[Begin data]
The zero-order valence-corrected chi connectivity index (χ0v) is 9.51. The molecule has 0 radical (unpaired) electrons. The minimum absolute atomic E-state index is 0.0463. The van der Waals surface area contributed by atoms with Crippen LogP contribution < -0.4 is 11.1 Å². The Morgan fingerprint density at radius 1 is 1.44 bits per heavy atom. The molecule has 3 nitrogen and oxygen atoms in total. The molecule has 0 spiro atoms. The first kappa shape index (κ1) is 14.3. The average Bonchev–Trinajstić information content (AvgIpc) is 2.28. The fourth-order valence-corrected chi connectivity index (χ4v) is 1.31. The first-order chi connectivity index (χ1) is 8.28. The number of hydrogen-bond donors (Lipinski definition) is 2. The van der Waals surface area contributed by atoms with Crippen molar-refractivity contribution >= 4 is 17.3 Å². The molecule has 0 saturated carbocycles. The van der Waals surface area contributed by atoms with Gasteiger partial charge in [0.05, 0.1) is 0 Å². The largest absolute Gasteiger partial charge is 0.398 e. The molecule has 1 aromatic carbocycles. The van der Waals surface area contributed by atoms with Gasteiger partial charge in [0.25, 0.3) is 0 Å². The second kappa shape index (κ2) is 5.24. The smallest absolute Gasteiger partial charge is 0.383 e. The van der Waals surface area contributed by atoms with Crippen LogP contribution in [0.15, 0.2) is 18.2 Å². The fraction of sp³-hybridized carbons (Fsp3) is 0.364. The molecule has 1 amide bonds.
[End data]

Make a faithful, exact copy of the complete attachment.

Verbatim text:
The zero-order valence-corrected chi connectivity index (χ0v) is 9.51. The molecule has 0 radical (unpaired) electrons. The minimum absolute atomic E-state index is 0.0463. The van der Waals surface area contributed by atoms with Crippen LogP contribution < -0.4 is 11.1 Å². The Morgan fingerprint density at radius 1 is 1.44 bits per heavy atom. The molecule has 3 nitrogen and oxygen atoms in total. The molecule has 0 spiro atoms. The first kappa shape index (κ1) is 14.3. The average Bonchev–Trinajstić information content (AvgIpc) is 2.28. The fourth-order valence-corrected chi connectivity index (χ4v) is 1.31. The first-order chi connectivity index (χ1) is 8.28. The number of hydrogen-bond donors (Lipinski definition) is 2. The van der Waals surface area contributed by atoms with Crippen molar-refractivity contribution >= 4 is 17.3 Å². The molecule has 0 saturated carbocycles. The van der Waals surface area contributed by atoms with Gasteiger partial charge in [0.05, 0.1) is 0 Å². The largest absolute Gasteiger partial charge is 0.398 e. The molecule has 1 aromatic carbocycles. The van der Waals surface area contributed by atoms with Gasteiger partial charge in [0.25, 0.3) is 0 Å². The second kappa shape index (κ2) is 5.24. The smallest absolute Gasteiger partial charge is 0.383 e. The van der Waals surface area contributed by atoms with Crippen LogP contribution in [0.15, 0.2) is 18.2 Å². The fraction of sp³-hybridized carbons (Fsp3) is 0.364. The molecule has 1 amide bonds.